Lipid and glucose levels. Participants were instructed to fast for 10 h preintervention and postintervention, when 5 mL of venous blood from the antecubital vein was taken after at least 5 min of rest in an upright sitting position. Blood lipid profiles and glucose concentrations were immediately quantified from whole blood by automated enzymatic methods (Cholestech LDX, USA).

Body composition. Whole body dual-energy x-ray absorptiometry: A Hologic Horizon A (SN-300616M) (Hologic Inc., Bedford, MA) fan beam dual-energy x-ray absorptiometry (DXA) device was used for the study. A single trained operator completed all whole body scans, and analyzed the results, using the QDR system software for Windows v10 Hologic software APEX 13.6.0.5 (Hologic). The operator was blinded regarding group allocation. Participants completed a single whole body scan. A QC procedure using the Hologic spine phantom was completed each morning before scanning of any participant. Every 3 months, a Hologic whole-body phantom was scanned to ensure there was no drift in whole-body values of lean mass and fat mass.

Whole-body composition: The Hologic whole-body scanning dimensions was 196 cm by 68 cm. The generous breadth of the Hologic scan table ensured adequate separation of the arms from the trunk in the whole body positioning. Total mass (kg), lean mass (kg), fat mass (kg) and fat percent was calculated for the whole body and for individual regions of interest. These whole body regions were the head, upper limbs, lower limbs, and trunk. Upon analysis, the software places a matrix over the body for regional analysis. The operator defines the placement of these lines: head (immediately below the mandible), trunk (enclosing the chest, midriff, and pelvis), the left and right upper limbs (the line is placed medial to the head of the humerus), and left and right legs (a line joins the outside of the thigh through to the middle of both legs by being placed through the femoral neck and lateral to the pubic ramus). Central fat, as a surrogate of visceral adipose tissue,[19] was auto generated by the scanning software and the placement of the visceral adipose tissue box was checked by the operator.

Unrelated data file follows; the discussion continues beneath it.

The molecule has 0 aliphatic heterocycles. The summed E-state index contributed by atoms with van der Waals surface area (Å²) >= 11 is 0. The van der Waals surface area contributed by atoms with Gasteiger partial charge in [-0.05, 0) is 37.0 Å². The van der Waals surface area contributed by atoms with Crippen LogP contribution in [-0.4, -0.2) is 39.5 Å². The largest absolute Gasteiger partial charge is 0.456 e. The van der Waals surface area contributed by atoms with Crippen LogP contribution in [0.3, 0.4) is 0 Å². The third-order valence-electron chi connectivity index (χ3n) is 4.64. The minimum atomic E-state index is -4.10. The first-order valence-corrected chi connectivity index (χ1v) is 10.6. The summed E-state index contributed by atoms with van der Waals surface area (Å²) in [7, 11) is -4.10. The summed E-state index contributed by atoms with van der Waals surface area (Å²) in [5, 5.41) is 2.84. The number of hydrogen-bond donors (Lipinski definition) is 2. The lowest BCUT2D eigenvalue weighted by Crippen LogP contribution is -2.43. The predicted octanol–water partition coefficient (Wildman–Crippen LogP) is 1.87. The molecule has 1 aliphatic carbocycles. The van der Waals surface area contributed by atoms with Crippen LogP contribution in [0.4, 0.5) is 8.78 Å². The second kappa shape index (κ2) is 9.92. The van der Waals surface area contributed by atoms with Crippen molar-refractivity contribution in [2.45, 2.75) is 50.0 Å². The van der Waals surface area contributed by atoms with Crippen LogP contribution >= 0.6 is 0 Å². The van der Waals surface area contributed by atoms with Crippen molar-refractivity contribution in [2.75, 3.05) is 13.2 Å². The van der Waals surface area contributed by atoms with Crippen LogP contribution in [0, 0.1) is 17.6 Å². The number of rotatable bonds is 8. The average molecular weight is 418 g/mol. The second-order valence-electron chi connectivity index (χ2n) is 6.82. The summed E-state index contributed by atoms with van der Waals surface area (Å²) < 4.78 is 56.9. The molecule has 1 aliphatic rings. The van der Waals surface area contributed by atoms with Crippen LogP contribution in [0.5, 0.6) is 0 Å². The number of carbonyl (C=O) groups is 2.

Aerobic fitness. A submaximal exercise test on an electronically braked cycle ergometer (Monark 319E, Stockholm, Sweden) was used to predict maximal oxygen uptake (V̇O2max) as an indicator of aerobic fitness. After a 5-min warm-up at 15 W, the load was slowly increased by 5 W every minute while the participant was instructed to maintain 60 rpm. The test was continued until participants reached 70% of their age-estimated maximum HR, calculated through the following equation:[20] maximal HR = 205.8 − 0.685 × age. Throughout the test participant's respiration gases were collected using a metabolic cart (TrueOne Model 2400; ParvoMedics Inc., Sandy, UT). Oxygen consumption (V̇O2) and carbon dioxide production (V̇CO2) were used to predict V̇O2max.[21] Participants received 10 min of familiarization with the metabolic cart and electronic bike before test initiation.

Statistical Analyses

Data were analyzed using IBM's Statistical Package for the Social Sciences (SPSS v25; IBM, USA). ANCOVA was used to determine if there were statistically significant differences in recorded variables. The pretest value for each variable was used as the covariate. Results were considered statistically significant when the P value was less than 0.05. Eta-squared (η2) was used to determine effect size, with values of 0.02, 0.13, and 0.26 and above being considered to be small, medium, and large effect sizes. Data are reported as mean and SD of the mean.